The prophecies of Isaiah, the son of Amos, warn of the punishment of Judah, Israel, and Jerusalem, indeed of all the lands that had forgotten the Lord. The prophet's language is beautiful, even as he enumerates the sins of the people. In spite of his reproofs against the people, he offers hope that Jerusalem will be restored: "And many people shall go, and say: Come and let us go up to the mountain of the Lord, and to the house of the God of Jacob, and he will teach us his ways, and we will walk in his paths: for the law shall come forth from Zion, and the word of the Lord from Jerusalem. And he shall judge the Gentiles, and rebuke many people: and they shall turn their swords into plowshares, and their spears into sickles: nation shall not lift up sword against nation" (Isa. 2:3–4). Isaiah often expresses optimism, emphasizing the peace that will follow true repentance and a turning to the words of the Lord.

Jeremiah occupies an important place among the prophets because it was he who tried to determine criteria by which the word of God could be recognized: the authentic word of God would be known when the prophet's words were fulfilled (Jer. 28:9, 32:6–8); the prophecy would demonstrate faith in God and the traditional religion (23:13–32); and the heroic witness of the prophet himself would validate the prophecy (26:11–15). In contrast to Isaiah, who inferred that God needed his holy city and a people for his self-expression in the world, Jeremiah believed that God could establish his word among men with or without Israel (44:28). However, Jeremiah held that a remnant of Israel must survive to carry on the tradition and that Jerusalem, God's city and the seat of his worship, could not be allowed to be destroyed; but the deliverance of Israel would come from God himself, not from any human agent.

Whereas Jeremiah prophesied doom and Isaiah consoled, Ezekiel, whose name appears to mean "may God strengthen," began with doom and ended with consolation. He is perhaps the most colorful of the Hebrew prophets. The dramatic opening of Ezekiel's prophetic book sets the tone for the prophet's experiences. He writes that the heavens opened, and he saw visions of God: "And I saw and behold a whirlwind came out of the north, and a great cloud, and a fire infolding it, and brightness was about it: and out of the midst thereof, that is, out of the midst of the fire, as it were the resemblance of amber" (Ezek. l:4). This divine chariot was borne by four creatures who had four faces with the likeness of humans, and all had four wings. After this awesome experience the Lord expressed the responsibility that he had placed upon the prophet: "Son of man, I have made thee a watchman to the house of Israel: and thou shalt hear the word out of my mouth, and shalt tell it them from me" (3:17). Ezekiel spoke for God in his denunciations against false prophets who follow their own spirit and see nothing, against the abominations of Jerusalem, against the ineffectiveness of the princes of Israel, and against the apostasies of Israel. Ezekiel's denunciations and his calls for repentance are based upon his insistence on the justice of God. Ezekiel was the only prophet since Moses to lay down a plan and law for the future. His plan envisioned true repentance and obedience to God as essential for a restored Israel. Then God in his justice would provide a permanent reconciliation with his people. Ezekiel followed the earlier prophetic view that God's special holiness, grace, and protection are reserved for Israel, although God rules over all the world.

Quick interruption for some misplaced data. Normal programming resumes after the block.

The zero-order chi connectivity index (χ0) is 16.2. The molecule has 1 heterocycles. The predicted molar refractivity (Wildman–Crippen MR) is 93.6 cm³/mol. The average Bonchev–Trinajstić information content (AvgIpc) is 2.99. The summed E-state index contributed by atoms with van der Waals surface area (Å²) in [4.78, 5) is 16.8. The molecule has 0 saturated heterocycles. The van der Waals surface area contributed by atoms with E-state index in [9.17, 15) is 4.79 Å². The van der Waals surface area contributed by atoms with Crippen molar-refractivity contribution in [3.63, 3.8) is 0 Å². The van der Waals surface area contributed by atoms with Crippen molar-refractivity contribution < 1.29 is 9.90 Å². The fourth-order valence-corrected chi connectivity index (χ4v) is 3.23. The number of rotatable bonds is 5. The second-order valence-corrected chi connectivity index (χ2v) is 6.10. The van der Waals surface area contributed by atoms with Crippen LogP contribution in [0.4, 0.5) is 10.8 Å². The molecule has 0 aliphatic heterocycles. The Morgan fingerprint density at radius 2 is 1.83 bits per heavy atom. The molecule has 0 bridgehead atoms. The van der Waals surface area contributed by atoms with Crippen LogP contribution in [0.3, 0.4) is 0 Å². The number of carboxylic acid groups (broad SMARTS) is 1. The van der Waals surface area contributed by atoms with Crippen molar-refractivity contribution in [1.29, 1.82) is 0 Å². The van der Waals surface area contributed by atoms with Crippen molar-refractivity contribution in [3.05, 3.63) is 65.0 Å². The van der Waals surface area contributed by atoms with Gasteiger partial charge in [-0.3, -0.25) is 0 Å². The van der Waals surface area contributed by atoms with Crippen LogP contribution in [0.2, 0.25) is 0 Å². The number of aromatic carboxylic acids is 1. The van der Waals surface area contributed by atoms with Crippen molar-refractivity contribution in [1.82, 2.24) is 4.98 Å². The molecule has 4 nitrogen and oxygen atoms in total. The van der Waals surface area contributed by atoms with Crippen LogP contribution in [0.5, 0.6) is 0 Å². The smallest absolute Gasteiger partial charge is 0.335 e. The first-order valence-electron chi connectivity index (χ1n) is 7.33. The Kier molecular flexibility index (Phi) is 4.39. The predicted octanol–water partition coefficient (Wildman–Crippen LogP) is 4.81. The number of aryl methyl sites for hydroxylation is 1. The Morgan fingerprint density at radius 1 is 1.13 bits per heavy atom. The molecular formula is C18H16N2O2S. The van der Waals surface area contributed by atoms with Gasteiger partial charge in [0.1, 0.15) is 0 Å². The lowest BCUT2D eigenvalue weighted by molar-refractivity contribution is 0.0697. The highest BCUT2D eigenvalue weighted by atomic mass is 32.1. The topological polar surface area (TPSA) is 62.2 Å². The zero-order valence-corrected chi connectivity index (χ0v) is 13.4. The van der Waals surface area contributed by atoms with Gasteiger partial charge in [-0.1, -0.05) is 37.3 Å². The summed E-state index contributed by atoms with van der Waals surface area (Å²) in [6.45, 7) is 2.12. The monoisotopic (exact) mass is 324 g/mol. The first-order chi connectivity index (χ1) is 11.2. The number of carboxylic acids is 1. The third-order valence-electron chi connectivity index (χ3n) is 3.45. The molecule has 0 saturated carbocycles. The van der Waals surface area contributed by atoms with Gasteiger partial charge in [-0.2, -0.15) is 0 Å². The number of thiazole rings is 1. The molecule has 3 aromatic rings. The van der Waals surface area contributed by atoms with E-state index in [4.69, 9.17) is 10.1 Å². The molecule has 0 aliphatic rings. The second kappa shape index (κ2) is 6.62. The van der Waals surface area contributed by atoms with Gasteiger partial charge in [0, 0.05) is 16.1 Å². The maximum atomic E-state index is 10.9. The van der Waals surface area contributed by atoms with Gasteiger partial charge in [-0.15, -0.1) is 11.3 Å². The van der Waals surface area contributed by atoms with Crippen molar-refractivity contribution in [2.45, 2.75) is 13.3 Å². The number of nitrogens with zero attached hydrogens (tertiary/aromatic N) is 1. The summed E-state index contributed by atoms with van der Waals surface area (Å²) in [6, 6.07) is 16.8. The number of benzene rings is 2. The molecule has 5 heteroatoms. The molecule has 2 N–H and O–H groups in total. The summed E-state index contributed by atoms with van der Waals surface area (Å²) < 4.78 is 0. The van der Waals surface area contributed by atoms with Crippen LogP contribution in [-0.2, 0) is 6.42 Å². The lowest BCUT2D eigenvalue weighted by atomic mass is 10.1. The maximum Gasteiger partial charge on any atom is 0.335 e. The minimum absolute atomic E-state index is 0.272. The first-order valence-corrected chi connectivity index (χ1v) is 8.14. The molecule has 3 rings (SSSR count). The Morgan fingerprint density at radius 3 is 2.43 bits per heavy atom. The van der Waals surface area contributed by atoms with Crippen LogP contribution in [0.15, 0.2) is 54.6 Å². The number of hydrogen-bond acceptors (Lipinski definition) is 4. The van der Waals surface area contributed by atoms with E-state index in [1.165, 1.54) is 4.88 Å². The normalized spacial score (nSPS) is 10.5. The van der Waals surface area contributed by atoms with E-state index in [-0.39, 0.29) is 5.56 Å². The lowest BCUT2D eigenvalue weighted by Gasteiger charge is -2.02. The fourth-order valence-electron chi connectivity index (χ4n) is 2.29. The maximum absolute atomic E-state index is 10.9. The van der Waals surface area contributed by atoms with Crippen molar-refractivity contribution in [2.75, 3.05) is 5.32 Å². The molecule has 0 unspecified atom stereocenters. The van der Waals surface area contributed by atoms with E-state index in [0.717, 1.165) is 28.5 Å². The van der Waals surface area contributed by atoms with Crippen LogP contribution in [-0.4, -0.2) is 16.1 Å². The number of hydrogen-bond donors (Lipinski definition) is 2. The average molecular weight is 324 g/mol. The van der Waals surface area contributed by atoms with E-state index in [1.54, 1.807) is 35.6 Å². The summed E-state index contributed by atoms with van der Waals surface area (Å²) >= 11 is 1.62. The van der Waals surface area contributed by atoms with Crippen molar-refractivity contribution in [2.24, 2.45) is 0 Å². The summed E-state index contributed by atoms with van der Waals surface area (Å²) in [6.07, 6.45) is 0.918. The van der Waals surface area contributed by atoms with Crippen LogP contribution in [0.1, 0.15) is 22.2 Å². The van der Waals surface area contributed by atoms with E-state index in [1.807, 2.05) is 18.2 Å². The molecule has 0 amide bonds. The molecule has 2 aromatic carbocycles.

Messianic expectations are also not missing in Ezekiel. Because of the wickedness and greed of the shepherds of Israel, who neglected their flock, the Lord will drive out the evil shepherds: "And I will set up one shepherd over them, and he shall feed them, even my servant David: he shall feed them, and he shall be their shepherd. And I the Lord will be their God" (34:23–24). This passage is extremely significant for the association of the shepherd with the house of David and its subsequent centrality in the messianic expectations concerning Jesus of Nazareth. In the Gospel of Matthew (1:1–17), the gospel writer traces the lineage of Jesus Christ, the son of David, the Lord's appointed shepherd, from Abraham to David and from David to Christ.

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over 1 year ago

need to know place around israel where maaru and nabhi parents of aadinath tirthankar are worshiped or a day for them something like that hapens in world

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almost 6 years ago

I heard some teacher said that "Naba" and "Ziyd" are 2 different words for prophecy. The first one Naba means the words bubbling up from the prophet, the 2nd one Ziyd means the words were boiled up from the prophet's mind or thought. And the difference lies in one is the spontaneous thoughts flown from God, and the other is the thoughts from one's heart. Is this correct. And which occurences in the Bible is using the word "Ziyd"? Thank you